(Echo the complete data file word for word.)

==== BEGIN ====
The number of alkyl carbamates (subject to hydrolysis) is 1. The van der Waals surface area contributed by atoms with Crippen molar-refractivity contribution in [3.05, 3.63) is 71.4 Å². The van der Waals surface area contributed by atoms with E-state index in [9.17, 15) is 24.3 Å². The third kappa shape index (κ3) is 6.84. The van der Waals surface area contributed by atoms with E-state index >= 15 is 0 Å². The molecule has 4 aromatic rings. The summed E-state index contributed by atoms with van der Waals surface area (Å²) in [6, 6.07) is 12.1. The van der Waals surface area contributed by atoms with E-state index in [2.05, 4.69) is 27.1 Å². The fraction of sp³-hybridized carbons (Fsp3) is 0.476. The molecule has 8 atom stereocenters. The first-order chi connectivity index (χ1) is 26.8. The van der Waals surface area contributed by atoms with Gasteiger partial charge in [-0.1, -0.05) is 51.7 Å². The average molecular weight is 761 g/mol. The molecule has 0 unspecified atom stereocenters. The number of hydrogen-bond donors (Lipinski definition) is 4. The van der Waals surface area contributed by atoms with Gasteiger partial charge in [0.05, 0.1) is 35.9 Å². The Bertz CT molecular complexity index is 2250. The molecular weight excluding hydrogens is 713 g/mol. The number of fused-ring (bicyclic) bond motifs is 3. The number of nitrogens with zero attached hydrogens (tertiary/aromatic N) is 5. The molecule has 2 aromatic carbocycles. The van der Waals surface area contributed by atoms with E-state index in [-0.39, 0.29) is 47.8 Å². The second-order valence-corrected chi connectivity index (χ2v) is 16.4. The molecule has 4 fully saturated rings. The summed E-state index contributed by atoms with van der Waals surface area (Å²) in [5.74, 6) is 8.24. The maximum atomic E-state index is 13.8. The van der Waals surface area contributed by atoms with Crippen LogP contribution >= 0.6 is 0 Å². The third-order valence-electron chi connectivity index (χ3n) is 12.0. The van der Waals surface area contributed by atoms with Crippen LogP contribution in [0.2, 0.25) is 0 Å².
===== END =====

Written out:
The number of alkyl carbamates (subject to hydrolysis) is 1. The van der Waals surface area contributed by atoms with Crippen molar-refractivity contribution in [3.05, 3.63) is 71.4 Å². The van der Waals surface area contributed by atoms with E-state index in [9.17, 15) is 24.3 Å². The third kappa shape index (κ3) is 6.84. The van der Waals surface area contributed by atoms with E-state index >= 15 is 0 Å². The molecule has 4 aromatic rings. The summed E-state index contributed by atoms with van der Waals surface area (Å²) in [6, 6.07) is 12.1. The van der Waals surface area contributed by atoms with E-state index in [2.05, 4.69) is 27.1 Å². The fraction of sp³-hybridized carbons (Fsp3) is 0.476. The molecule has 8 atom stereocenters. The first-order chi connectivity index (χ1) is 26.8. The van der Waals surface area contributed by atoms with Gasteiger partial charge in [-0.1, -0.05) is 51.7 Å². The average molecular weight is 761 g/mol. The molecule has 0 unspecified atom stereocenters. The number of hydrogen-bond donors (Lipinski definition) is 4. The van der Waals surface area contributed by atoms with Gasteiger partial charge in [0.05, 0.1) is 35.9 Å². The Bertz CT molecular complexity index is 2250. The molecular weight excluding hydrogens is 713 g/mol. The number of fused-ring (bicyclic) bond motifs is 3. The number of nitrogens with zero attached hydrogens (tertiary/aromatic N) is 5. The molecule has 2 aromatic carbocycles. The van der Waals surface area contributed by atoms with E-state index in [-0.39, 0.29) is 47.8 Å². The second-order valence-corrected chi connectivity index (χ2v) is 16.4. The molecule has 4 fully saturated rings. The summed E-state index contributed by atoms with van der Waals surface area (Å²) in [5.74, 6) is 8.24. The maximum atomic E-state index is 13.8. The van der Waals surface area contributed by atoms with Crippen LogP contribution >= 0.6 is 0 Å². The third-order valence-electron chi connectivity index (χ3n) is 12.0. The van der Waals surface area contributed by atoms with Crippen LogP contribution in [0.2, 0.25) is 0 Å².